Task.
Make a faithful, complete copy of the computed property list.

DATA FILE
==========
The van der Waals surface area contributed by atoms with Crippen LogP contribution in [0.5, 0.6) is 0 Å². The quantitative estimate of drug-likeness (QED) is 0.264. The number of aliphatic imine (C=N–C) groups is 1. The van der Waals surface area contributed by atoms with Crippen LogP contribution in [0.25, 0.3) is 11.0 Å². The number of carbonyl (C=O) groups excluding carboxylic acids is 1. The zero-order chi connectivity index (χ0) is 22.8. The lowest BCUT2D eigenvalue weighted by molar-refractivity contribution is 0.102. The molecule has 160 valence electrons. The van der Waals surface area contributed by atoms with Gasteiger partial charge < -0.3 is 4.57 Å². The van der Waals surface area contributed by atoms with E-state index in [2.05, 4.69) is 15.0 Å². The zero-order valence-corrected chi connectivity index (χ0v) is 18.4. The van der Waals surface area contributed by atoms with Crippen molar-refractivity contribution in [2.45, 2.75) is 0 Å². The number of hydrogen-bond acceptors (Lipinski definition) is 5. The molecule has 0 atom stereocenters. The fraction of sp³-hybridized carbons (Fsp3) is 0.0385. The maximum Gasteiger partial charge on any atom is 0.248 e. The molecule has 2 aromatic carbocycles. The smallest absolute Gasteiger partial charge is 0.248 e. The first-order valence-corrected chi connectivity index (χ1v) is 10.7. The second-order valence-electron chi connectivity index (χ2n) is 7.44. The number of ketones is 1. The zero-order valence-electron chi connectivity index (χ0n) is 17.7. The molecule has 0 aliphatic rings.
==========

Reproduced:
The van der Waals surface area contributed by atoms with Crippen LogP contribution in [0.5, 0.6) is 0 Å². The quantitative estimate of drug-likeness (QED) is 0.264. The number of aliphatic imine (C=N–C) groups is 1. The van der Waals surface area contributed by atoms with Crippen LogP contribution in [0.25, 0.3) is 11.0 Å². The number of carbonyl (C=O) groups excluding carboxylic acids is 1. The zero-order chi connectivity index (χ0) is 22.8. The lowest BCUT2D eigenvalue weighted by molar-refractivity contribution is 0.102. The molecule has 160 valence electrons. The van der Waals surface area contributed by atoms with Gasteiger partial charge < -0.3 is 4.57 Å². The van der Waals surface area contributed by atoms with E-state index in [2.05, 4.69) is 15.0 Å². The zero-order valence-corrected chi connectivity index (χ0v) is 18.4. The van der Waals surface area contributed by atoms with Crippen molar-refractivity contribution in [2.45, 2.75) is 0 Å². The number of hydrogen-bond acceptors (Lipinski definition) is 5. The molecule has 0 atom stereocenters. The fraction of sp³-hybridized carbons (Fsp3) is 0.0385. The maximum Gasteiger partial charge on any atom is 0.248 e. The molecule has 2 aromatic carbocycles. The smallest absolute Gasteiger partial charge is 0.248 e. The first-order valence-corrected chi connectivity index (χ1v) is 10.7. The second-order valence-electron chi connectivity index (χ2n) is 7.44. The number of ketones is 1. The zero-order valence-electron chi connectivity index (χ0n) is 17.7. The molecule has 0 aliphatic rings.